To believe that the LDs would hold up better than they did would have meant an assumption that the opinion polls were understating their support. I don’t think many people thought that was the case (ChrisLane definitely not…)

  7. @Amber,

    I don’t think either statistic is particularly interesting, because I think such considerations are already built into people’s declared VI. Labour’s VI will be lower than it would be if Miliband was super-popular, and higher than it would be if people didn’t prefer their policies to the Tories’. We can’t really know which factors are decisive (even if we asked people, they probably couldn’t say accurately).

    If Miliband’s relative unpopularity was the deciding factor, Labour would already be behind in the polls.

    Some people suggest that as the GE gets closer, that “personality” will become more important (with debates, extra press coverage etc). That may be, but I still don’t think it’s going to make the “Miliband Charisma Issue” determinative.

  8. @ Neil A

    Yes, consensus is it’s factored in but it still gives some (e.g. John Mann) the jitters.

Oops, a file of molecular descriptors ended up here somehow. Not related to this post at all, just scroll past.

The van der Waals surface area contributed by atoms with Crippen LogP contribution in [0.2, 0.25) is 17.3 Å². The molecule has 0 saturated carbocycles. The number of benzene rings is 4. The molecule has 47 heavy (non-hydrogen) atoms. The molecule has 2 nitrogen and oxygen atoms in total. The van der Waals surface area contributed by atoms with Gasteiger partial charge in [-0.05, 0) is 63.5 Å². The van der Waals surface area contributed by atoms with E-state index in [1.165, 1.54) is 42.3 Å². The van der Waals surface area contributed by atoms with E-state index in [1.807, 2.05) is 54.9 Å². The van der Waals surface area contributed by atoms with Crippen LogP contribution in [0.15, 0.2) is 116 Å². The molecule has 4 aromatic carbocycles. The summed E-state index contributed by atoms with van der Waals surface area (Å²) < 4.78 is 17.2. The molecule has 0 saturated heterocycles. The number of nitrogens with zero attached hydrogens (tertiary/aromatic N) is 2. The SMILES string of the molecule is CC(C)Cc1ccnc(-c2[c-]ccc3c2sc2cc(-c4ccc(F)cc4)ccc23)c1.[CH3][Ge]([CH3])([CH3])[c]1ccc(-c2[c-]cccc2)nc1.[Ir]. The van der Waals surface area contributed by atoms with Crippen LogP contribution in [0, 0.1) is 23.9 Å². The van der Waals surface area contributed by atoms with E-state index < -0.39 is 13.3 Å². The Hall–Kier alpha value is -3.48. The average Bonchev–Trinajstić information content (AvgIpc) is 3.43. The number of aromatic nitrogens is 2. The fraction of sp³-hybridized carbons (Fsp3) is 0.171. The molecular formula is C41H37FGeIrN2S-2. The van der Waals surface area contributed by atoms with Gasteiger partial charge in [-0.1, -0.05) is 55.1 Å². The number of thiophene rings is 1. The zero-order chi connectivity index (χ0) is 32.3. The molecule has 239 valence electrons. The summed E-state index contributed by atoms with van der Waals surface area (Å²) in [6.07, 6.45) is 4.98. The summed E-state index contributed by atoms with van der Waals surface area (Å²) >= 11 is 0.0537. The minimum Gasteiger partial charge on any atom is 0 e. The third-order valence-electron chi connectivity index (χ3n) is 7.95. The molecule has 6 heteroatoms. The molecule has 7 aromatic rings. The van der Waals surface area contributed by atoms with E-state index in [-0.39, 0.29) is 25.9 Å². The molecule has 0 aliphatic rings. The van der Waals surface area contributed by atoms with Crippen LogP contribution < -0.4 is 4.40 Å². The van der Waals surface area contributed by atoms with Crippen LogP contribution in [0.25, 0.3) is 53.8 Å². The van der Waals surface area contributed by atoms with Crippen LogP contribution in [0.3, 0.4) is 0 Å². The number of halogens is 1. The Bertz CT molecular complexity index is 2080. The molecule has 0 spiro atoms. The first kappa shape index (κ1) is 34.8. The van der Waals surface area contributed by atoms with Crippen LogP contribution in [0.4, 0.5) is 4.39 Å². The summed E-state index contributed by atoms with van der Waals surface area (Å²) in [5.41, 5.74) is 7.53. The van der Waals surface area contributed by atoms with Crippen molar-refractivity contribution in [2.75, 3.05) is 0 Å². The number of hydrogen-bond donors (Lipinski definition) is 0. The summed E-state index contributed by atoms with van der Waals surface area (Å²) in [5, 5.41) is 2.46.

And Anthony has new thread up. See you over there.

  9. On the Lord Ashcroft poll, his choice of marginals is a Con-Lab marginals is bit disappointing. Of the 26 seats selected, 12 are already Lab held and only 2 of the remaining 14 require a Con to Lab swing of more than 1% for Labour to retake them.

    So it’s not really a poll focused on the key seats which will determine whether or not Labour will get an overall majority, or even become the largest party. With the exception of those two seats (Thanet S and G Yarmouth) it is a a poll of the lowest hanging fruit which Labour needs to pick up, plus the fruit which Labour already had (just) in the bag in 2010. Labour could (and should) win all of these and the remaining seats where it needs a 1% swing in 2015 only to find Cameron and Clegg putting together another coalition with a workable majority.